Book Review: Commplaces

Commplaces: Loci Communes 1521

Philip Melanchthon, translated by Christian Preus
Concordia Publishing House 2014
We have experts all around us on all matter of things, and the Church is no exception.  I can’t count how many times a colleague or friend approaches me with “Have you read the new book by…?”  Publishing a book these days seems easier than ever.  Yet as breathlessly as people often gush over the latest evangelism how-to book or the latest primer on how to live an outrageous, on-the-edge Christian life, those books are practically forgotten in no time.  Saying something that stands the test of time is a lot harder than just saying something.
So it is that, literally on a whim, I ordered this book after seeing a short review of it somewhere.  The appeals were several-fold.  I haven’t read any of Melancthon’s work in its entirety, despite his role as a major intellectual asset in the early years of the Reformation.  I liked the idea of reading someone who has stood the test of time instead of whoever happens to be on the Top 10 of Christian books today.
I am pleasantly surprised.
First off, the translation here is excellent.  While I can’t vouch for the technical accuracy, the effectiveness of the translation is fantastic.  You will easily forget that you are reading a book that is nearly 500 years old.  The language is fresh and very accessible.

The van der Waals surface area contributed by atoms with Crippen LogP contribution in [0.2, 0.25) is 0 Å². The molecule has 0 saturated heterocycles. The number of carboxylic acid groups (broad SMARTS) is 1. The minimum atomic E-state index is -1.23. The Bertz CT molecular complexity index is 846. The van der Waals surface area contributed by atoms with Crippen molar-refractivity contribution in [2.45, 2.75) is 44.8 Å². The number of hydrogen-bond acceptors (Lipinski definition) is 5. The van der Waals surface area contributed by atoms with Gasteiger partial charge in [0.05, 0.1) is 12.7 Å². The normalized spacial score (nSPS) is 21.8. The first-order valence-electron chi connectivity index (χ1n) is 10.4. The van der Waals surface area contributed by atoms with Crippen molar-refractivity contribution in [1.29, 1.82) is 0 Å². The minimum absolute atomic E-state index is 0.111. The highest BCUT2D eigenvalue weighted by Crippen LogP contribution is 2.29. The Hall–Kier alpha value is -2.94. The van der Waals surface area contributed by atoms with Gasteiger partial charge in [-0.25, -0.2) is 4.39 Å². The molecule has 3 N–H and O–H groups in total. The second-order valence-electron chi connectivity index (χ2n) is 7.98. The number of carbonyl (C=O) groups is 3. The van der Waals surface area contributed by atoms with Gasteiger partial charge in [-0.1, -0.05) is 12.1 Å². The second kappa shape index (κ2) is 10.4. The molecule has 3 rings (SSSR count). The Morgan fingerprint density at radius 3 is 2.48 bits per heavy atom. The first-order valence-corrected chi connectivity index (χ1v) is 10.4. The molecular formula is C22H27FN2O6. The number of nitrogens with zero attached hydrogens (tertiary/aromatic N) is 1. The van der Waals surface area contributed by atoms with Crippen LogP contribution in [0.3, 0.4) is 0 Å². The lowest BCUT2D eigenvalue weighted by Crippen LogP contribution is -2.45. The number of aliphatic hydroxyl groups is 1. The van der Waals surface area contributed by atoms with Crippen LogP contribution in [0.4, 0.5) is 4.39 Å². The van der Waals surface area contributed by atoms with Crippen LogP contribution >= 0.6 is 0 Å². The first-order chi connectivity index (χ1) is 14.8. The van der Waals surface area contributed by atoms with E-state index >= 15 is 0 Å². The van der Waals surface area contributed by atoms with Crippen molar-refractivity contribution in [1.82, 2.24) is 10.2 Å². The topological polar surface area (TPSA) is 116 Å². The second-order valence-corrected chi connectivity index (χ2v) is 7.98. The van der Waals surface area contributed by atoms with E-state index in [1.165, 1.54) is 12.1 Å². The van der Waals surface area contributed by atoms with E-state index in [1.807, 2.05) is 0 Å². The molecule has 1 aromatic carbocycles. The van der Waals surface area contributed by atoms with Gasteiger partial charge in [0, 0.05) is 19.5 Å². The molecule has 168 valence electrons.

This is a book of systematic theology.  It is concerned with presenting the “chief topics of Christian doctrine” (p.20).  Melancthon has a large ax to grind with the prevailing intellectual assumptions of his day in Roman Catholic circles, namely Scholasticism.  For three hundred years, Christian doctrine had been regulated less by obedience to the Bible than by processing through logic and philosophy.  This resulted in doctrines that made sense from a certain point of view, but were Biblically untenable.  In blunt terms, Melancthon seeks to dismantle this tradition, returning Christians everywhere to the Bible as the source and norm of their faith, and encouraging them to read the Word of God for themselves for instruction.  
As such, he treats the topics herein in what he considers to be a brief manner.  His goal is not an exhaustive presentation but rather a summary that highlights what he perceives to be common errors in treating the various doctrinal topics from a Scholastic point of view, and an emphasis on the Biblical text itself.  Topics include Sin, the Law, the Gospel, Grace, Justification, the role of the Law in the Old and New Testaments, Signs, Love, Magistrates, and Scandal.  As such, the doctrines presented here span from issues relating to faith and salvation to issues related to sanctification and the Christian life.
As such, this is an excellent historical primer on the Christian life.  What matters?  What is to be our mindset as followers of Christ in the world?  Where do we draw comfort and reassurance in the midst of suffering and sin?  At just under 200 pages, this is an excellent introduction to systematic theology that is also a practical exposition of Biblical Christianity from the Lutheran perspective.  It could also be a useful quick reference.  
I enjoyed reading this a great deal.  I hope you do as well.

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